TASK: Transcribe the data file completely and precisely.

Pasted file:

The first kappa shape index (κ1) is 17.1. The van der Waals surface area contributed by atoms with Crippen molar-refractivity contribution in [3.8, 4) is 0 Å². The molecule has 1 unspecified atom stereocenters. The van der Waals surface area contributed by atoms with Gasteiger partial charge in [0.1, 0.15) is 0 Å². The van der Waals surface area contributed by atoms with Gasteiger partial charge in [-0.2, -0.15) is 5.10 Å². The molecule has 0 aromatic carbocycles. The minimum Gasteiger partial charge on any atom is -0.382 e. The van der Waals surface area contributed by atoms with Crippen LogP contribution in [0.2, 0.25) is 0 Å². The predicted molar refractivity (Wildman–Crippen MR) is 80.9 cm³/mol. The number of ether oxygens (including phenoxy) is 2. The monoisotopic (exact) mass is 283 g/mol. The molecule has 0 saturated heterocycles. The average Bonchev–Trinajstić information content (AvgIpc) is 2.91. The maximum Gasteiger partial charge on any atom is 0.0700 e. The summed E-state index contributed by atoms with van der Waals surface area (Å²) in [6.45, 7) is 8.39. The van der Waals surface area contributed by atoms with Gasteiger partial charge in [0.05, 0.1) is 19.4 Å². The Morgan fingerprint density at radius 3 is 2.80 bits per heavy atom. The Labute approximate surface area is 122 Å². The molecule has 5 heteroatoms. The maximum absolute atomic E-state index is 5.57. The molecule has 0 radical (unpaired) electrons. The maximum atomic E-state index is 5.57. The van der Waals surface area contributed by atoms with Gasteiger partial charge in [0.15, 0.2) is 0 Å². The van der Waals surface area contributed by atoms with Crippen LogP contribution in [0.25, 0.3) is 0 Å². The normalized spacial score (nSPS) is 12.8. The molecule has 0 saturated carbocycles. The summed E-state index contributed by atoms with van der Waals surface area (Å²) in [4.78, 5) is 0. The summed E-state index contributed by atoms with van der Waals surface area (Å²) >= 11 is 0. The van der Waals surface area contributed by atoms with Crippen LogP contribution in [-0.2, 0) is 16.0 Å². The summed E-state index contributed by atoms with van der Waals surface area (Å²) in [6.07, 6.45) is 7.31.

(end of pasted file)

The first kappa shape index (κ1) is 17.1. The van der Waals surface area contributed by atoms with Crippen molar-refractivity contribution in [3.8, 4) is 0 Å². The molecule has 1 unspecified atom stereocenters. The van der Waals surface area contributed by atoms with Gasteiger partial charge in [0.1, 0.15) is 0 Å². The van der Waals surface area contributed by atoms with Gasteiger partial charge in [-0.2, -0.15) is 5.10 Å². The molecule has 0 aromatic carbocycles. The minimum Gasteiger partial charge on any atom is -0.382 e. The van der Waals surface area contributed by atoms with Crippen LogP contribution in [0.2, 0.25) is 0 Å². The predicted molar refractivity (Wildman–Crippen MR) is 80.9 cm³/mol. The number of ether oxygens (including phenoxy) is 2. The monoisotopic (exact) mass is 283 g/mol. The molecule has 0 saturated heterocycles. The average Bonchev–Trinajstić information content (AvgIpc) is 2.91. The maximum Gasteiger partial charge on any atom is 0.0700 e. The summed E-state index contributed by atoms with van der Waals surface area (Å²) in [6.45, 7) is 8.39. The van der Waals surface area contributed by atoms with Gasteiger partial charge in [0.05, 0.1) is 19.4 Å². The Morgan fingerprint density at radius 3 is 2.80 bits per heavy atom. The Labute approximate surface area is 122 Å². The molecule has 5 heteroatoms. The maximum absolute atomic E-state index is 5.57. The molecule has 0 radical (unpaired) electrons. The maximum atomic E-state index is 5.57. The van der Waals surface area contributed by atoms with Gasteiger partial charge in [0.15, 0.2) is 0 Å². The van der Waals surface area contributed by atoms with Crippen LogP contribution in [0.25, 0.3) is 0 Å². The normalized spacial score (nSPS) is 12.8. The molecule has 0 saturated carbocycles. The summed E-state index contributed by atoms with van der Waals surface area (Å²) in [4.78, 5) is 0. The summed E-state index contributed by atoms with van der Waals surface area (Å²) >= 11 is 0. The van der Waals surface area contributed by atoms with Crippen LogP contribution in [-0.2, 0) is 16.0 Å². The summed E-state index contributed by atoms with van der Waals surface area (Å²) in [6.07, 6.45) is 7.31.